Murkowski, Heller, GOP Promised No Repeal Without Replace

Ahead of the Senate’s vote today to advance the 2015 House-passed bill to repeal the Affordable Care Act without a replacement, here is a look at the many Republicans, including Senators Murkowski and Heller, who have already said that they would not support repeal legislation, without a replacement, or any legislation that would not improve health coverage.


Senator Murkowski: “I remain committed to repealing the Affordable Care Act, and I am equally committed to ensuring that all Alaskans and Americans, especially the most vulnerable among us and those in rural communities, have access to affordable, quality healthcare. With a new administration and a new Congress we have an opportunity to fulfill both of those commitments, but repeal and replace need to coincide – that’s simply common sense.”


Senator Murkowski: “But almost as quickly as McConnell charted that new course, he lost the support to follow through with it. Sens. Susan Collins (R-ME), Shelley Moore Capito (R-WV) and Lisa Murkowski (R-AK) have said they would oppose a procedural motion that would set up a vote on repeal-without-replacement legislation.  ‘If we’re going to do repeal, there has to be replacement,’ Murkowski told reporters. ‘There’s enough chaos and uncertainty already, and this would just contribute to it.’”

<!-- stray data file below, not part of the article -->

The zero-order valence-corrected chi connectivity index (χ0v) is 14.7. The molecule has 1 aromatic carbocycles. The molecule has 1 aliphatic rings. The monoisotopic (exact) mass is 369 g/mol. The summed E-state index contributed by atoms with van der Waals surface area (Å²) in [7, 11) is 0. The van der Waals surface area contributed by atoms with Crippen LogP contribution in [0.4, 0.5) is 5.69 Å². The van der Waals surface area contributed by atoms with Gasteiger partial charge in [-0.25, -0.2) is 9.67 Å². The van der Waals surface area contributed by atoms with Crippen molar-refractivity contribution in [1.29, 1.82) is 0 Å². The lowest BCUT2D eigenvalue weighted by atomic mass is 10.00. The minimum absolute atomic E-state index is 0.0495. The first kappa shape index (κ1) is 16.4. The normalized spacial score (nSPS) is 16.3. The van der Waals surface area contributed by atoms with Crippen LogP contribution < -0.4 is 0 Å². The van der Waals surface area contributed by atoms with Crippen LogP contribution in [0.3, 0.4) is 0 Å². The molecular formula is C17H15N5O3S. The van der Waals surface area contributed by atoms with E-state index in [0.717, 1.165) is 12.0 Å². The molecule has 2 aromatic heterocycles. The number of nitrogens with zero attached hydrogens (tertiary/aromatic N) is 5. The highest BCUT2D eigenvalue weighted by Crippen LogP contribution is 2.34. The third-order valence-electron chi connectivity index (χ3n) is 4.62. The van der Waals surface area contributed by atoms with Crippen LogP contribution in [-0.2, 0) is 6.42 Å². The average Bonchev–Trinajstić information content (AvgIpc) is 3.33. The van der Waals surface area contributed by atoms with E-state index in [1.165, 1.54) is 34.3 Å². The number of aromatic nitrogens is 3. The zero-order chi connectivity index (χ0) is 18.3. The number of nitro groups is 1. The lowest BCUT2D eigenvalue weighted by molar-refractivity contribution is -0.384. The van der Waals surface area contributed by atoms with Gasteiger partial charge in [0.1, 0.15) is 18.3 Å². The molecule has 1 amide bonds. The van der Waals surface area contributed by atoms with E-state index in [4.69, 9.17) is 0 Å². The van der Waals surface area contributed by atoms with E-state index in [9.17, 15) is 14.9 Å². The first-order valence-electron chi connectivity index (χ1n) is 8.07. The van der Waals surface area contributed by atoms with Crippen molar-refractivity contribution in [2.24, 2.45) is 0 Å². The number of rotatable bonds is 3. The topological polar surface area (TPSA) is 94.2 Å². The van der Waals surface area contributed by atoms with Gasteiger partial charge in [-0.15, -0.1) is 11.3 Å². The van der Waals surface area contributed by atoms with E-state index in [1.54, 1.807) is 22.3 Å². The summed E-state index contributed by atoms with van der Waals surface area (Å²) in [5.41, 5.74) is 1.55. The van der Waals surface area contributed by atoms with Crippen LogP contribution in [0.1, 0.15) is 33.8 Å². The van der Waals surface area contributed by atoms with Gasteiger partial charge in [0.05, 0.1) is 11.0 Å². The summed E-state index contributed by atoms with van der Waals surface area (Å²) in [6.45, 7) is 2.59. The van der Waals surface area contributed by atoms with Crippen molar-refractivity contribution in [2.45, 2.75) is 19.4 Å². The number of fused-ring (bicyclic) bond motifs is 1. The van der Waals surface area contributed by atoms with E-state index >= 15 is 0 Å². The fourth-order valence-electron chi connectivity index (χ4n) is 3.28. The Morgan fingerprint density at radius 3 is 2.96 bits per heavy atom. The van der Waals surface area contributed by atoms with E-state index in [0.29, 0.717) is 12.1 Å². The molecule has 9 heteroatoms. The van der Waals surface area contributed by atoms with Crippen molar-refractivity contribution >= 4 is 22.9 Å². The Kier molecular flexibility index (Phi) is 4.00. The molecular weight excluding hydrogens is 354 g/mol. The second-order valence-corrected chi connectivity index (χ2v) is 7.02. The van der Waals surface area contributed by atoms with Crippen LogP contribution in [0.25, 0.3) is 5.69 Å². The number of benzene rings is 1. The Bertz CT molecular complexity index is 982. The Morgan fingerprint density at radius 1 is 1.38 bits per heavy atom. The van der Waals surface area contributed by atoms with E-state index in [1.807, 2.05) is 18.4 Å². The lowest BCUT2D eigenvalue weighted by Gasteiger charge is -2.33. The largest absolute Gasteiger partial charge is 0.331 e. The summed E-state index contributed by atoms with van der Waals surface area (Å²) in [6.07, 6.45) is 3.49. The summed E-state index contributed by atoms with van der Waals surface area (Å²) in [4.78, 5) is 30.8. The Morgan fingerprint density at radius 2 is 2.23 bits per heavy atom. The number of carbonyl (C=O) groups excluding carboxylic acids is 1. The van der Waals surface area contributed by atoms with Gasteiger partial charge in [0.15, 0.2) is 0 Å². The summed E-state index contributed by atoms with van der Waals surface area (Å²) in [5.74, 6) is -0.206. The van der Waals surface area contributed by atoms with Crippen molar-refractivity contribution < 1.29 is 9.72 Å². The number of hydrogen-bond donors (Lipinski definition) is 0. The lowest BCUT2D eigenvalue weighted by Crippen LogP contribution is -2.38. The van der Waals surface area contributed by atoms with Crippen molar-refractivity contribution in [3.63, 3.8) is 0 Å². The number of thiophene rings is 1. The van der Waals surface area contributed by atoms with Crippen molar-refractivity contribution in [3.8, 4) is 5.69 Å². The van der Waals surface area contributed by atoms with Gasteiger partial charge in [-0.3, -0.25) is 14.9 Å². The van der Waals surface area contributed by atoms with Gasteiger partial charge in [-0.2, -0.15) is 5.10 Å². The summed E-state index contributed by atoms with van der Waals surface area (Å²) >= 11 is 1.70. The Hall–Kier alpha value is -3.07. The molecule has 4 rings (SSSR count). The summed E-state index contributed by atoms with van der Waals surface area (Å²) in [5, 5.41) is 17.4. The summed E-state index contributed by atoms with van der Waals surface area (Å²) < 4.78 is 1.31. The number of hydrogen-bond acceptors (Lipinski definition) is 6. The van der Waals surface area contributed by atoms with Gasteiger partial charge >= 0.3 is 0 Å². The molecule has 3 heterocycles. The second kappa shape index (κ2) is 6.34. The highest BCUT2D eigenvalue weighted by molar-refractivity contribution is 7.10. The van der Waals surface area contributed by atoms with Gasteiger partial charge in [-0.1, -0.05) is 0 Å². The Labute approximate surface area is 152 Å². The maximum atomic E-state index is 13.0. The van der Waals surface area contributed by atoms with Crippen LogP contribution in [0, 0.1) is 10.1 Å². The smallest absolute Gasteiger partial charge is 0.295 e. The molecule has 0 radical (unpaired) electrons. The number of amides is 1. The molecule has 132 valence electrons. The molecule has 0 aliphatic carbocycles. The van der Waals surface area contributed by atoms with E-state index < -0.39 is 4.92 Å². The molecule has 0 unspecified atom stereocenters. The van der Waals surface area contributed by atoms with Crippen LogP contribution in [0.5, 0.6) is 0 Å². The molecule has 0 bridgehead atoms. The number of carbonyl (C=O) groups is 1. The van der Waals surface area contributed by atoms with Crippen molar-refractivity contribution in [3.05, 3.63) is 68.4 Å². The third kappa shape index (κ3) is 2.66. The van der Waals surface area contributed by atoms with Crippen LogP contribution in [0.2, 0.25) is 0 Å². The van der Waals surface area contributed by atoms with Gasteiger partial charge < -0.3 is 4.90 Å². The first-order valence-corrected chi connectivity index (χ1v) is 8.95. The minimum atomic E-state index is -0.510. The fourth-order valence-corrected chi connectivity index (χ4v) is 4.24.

Senator Murkowski: “With a new administration & new Congress we have an opportunity to fix failures of #Obamacare, but a repeal and replace need to coincide.


Senator Heller: “’We cannot pull the rug out from under states like Nevada that expanded Medicaid, and we need assurances that people with pre-existing conditions will be protected,’ said Senator Dean Heller, Republican of Nevada, who is up for re-election next year.”


Senator Heller: “And while Mr. Heller has called for repealing the Affordable Care Act — a promise that thrills the Republican base — he has also, like many of his colleagues, consistently reassured voters that their health coverage would improve under a Republican alternative.”


Senator Heller: “Still, Heller took a far softer tack than the law’s staunchest opponents, frequently speaking of making ‘changes’ to Obamacare rather than eviscerating the law as some Republicans say they will do. He made no commitment to support the House-led effort to repeal the law, which could come before the Senate this month.  ‘Not everything in the Affordable Care Act is bad,’ Heller told the crowd in Henderson, a suburb of Las Vegas, as protesters demonstrated outside. ‘As we move forward and take a look at some of these changes and what’s occurring, I think we ought to embrace what’s good in the Affordable Care Act.’


Senator Portman: “‘If it is a bill that simply repeals, I believe that will add to more uncertainty’ and higher premiums, Sen. Rob Portman, R-Ohio, told reporters this morning.”


Senator Collins: “Collins said that she is still a ‘no’ on proceeding to the House-passed bill, which would be used as a vehicle for any Senate action.  ‘We can’t just hope that we will pass a replacement within the next two years. Repealing without a replacement would create great uncertainty for individuals who rely on the [Affordable Care Act] and cause further turmoil in the insurance markets,’ she said.”